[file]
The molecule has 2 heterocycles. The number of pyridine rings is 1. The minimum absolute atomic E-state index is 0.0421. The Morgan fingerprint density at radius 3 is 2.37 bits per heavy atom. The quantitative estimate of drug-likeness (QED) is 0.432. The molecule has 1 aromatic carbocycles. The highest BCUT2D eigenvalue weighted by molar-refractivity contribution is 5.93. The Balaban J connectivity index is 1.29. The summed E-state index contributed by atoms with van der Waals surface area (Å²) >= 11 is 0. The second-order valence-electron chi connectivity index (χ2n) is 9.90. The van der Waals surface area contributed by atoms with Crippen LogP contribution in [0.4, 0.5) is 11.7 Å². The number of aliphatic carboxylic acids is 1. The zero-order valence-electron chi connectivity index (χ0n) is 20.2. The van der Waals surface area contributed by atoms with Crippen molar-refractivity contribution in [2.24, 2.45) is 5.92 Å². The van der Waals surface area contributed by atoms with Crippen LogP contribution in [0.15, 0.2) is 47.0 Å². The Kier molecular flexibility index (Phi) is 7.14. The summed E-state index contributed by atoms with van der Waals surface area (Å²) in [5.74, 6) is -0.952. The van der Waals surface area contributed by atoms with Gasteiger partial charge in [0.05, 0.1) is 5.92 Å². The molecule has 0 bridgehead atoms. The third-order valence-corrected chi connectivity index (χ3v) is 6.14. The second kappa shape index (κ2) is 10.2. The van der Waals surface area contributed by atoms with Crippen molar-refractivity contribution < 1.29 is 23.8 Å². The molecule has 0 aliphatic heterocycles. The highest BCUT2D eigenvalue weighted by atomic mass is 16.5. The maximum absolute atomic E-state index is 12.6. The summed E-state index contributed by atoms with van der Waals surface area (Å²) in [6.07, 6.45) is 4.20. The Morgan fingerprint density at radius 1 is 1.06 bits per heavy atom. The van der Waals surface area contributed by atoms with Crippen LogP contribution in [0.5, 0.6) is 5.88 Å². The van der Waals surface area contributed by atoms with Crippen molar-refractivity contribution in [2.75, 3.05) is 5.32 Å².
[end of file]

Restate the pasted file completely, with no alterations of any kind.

The molecule has 2 heterocycles. The number of pyridine rings is 1. The minimum absolute atomic E-state index is 0.0421. The Morgan fingerprint density at radius 3 is 2.37 bits per heavy atom. The quantitative estimate of drug-likeness (QED) is 0.432. The molecule has 1 aromatic carbocycles. The highest BCUT2D eigenvalue weighted by molar-refractivity contribution is 5.93. The Balaban J connectivity index is 1.29. The summed E-state index contributed by atoms with van der Waals surface area (Å²) >= 11 is 0. The second-order valence-electron chi connectivity index (χ2n) is 9.90. The van der Waals surface area contributed by atoms with Crippen LogP contribution in [0.4, 0.5) is 11.7 Å². The number of aliphatic carboxylic acids is 1. The zero-order valence-electron chi connectivity index (χ0n) is 20.2. The van der Waals surface area contributed by atoms with Crippen molar-refractivity contribution in [2.24, 2.45) is 5.92 Å². The van der Waals surface area contributed by atoms with Crippen LogP contribution in [0.15, 0.2) is 47.0 Å². The Kier molecular flexibility index (Phi) is 7.14. The summed E-state index contributed by atoms with van der Waals surface area (Å²) in [5.74, 6) is -0.952. The van der Waals surface area contributed by atoms with Gasteiger partial charge in [0.05, 0.1) is 5.92 Å². The molecule has 0 bridgehead atoms. The third-order valence-corrected chi connectivity index (χ3v) is 6.14. The second kappa shape index (κ2) is 10.2. The van der Waals surface area contributed by atoms with Crippen molar-refractivity contribution < 1.29 is 23.8 Å². The molecule has 0 aliphatic heterocycles. The highest BCUT2D eigenvalue weighted by atomic mass is 16.5. The maximum absolute atomic E-state index is 12.6. The summed E-state index contributed by atoms with van der Waals surface area (Å²) in [6.07, 6.45) is 4.20. The Morgan fingerprint density at radius 1 is 1.06 bits per heavy atom. The van der Waals surface area contributed by atoms with Crippen LogP contribution in [0.5, 0.6) is 5.88 Å². The van der Waals surface area contributed by atoms with Crippen molar-refractivity contribution in [2.75, 3.05) is 5.32 Å².